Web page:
Our Voice: Kudos to Tri-City coalition's proactive fight against human trafficking

April 29, 2014 

Many Tri-Citians might say that we don't have to deal with child the commercial sexual exploitation of children. Human trafficking is something that happens in big cities and exotic ports.

But it is a tragically real problem, albeit fortunately still on a small scale in the Mid-Columbia. But with this crime, one victim is one too many.

Waiting until an issue becomes a big, visible problem leads to reactive responses. Those types of actions are usually rushed and abrasive. Results are neither comprehensive nor efficient.

Proactive thinking -- addressing a problem before it becomes pervasive -- is a far superior approach. A group of Tri-Citians recently became the first in the state to put in place a protocol to deal with child victims of commercial sexual exploitation.

Local law enforcement agencies and nonprofits joined to form the Tri-Cities Coalition Against Trafficking. The group has been working for months on a protocol, giving a sense of ownership in the process to the agencies involved.

"They understand their roles, what's expected of them. It also puts us together working on a team. Victim issues are so complicated, (and) to have others' expertise to draw upon is critical," said JoDee Garretson, executive director of the Support, Advocacy & Resource Center in Kennewick and the coalition's co-director.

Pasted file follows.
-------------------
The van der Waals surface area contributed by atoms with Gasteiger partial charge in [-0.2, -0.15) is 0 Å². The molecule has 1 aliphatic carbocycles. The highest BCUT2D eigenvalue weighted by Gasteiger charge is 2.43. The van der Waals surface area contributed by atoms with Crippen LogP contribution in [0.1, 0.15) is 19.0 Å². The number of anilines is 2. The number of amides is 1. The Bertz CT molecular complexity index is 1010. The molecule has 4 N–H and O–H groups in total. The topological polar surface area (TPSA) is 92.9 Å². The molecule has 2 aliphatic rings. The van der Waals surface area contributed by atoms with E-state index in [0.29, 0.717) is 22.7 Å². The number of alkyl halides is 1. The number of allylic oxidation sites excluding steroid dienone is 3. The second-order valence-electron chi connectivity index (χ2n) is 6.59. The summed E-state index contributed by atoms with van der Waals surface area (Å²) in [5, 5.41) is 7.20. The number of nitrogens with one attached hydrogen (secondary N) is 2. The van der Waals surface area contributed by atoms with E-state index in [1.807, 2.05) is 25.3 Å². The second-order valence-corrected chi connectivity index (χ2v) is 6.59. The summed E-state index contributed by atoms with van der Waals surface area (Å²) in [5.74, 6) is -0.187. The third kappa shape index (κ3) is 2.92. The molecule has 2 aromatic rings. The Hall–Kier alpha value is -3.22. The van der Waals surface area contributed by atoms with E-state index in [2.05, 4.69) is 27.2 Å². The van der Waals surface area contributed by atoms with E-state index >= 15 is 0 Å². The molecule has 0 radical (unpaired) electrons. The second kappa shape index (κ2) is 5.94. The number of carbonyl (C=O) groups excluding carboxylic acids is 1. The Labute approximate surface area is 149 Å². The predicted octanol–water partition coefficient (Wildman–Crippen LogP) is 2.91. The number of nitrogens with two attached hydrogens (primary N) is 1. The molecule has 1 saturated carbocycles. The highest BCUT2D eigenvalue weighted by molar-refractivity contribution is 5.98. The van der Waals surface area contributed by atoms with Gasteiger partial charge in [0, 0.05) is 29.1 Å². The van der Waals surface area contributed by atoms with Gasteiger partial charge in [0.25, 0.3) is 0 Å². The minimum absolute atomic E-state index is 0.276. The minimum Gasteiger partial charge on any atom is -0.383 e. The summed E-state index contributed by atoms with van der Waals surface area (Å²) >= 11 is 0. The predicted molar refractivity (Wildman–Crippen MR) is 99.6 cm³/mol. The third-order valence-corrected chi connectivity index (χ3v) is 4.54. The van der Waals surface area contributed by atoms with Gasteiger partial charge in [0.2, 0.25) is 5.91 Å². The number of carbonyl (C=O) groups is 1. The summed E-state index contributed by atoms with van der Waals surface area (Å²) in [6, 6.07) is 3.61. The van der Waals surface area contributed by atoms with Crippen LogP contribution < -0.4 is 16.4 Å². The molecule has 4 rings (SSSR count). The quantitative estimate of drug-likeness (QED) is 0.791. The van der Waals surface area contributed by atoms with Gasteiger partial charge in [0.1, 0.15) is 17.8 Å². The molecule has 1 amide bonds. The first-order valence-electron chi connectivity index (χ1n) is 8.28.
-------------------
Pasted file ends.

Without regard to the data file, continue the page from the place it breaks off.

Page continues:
The group received a grant for members to attend a two-day training to learn how to identify and respond to cases of commercial sexual exploitation of children. While four other groups also received the grants, the Tri-City coalition was the first to complete an action plan.

Richland Police Chief Chris Skinner admired the group's forethought.

"True vision isn't waiting for a problem to be so pervasive in a community that you then turn around and try to find a way to fix it," he said. "True vision is ... seeing the indicators in our community ... and being proactive enough and courageous enough to do something about it."

We couldn't agree more.

We are proud of our community for taking on an issue that some may dismiss as obscure, and putting in place a sensitive way to deal with the delicate victims. First responders have a clear road map for dealing with children who have been victims of commercial sexual exploitation. First responders have been trained to deal with a lot, but coming across a situation like that would still be a shock. Training under the new protocol allows them to shift into the action when needed, just as they do for other emergencies.

Other agencies besides police and sheriff's departments may find children who are being exploited, and they have joined in signing the protocol. My Friends Place youth homeless shelter is part of the coalition, for example. It will take a village to take care of young victims of sex trafficking and we're glad to see the coalition has a comprehensive list of community partners.

And by bringing attention to this crime, we just may send a message that the Tri-Cities won't tolerate this kind of exploitation. We will take care of the children and prosecute those who have wronged them.

We so admire the courage and the foresight this group has brought to the community, and the leadership they have shown in our state.

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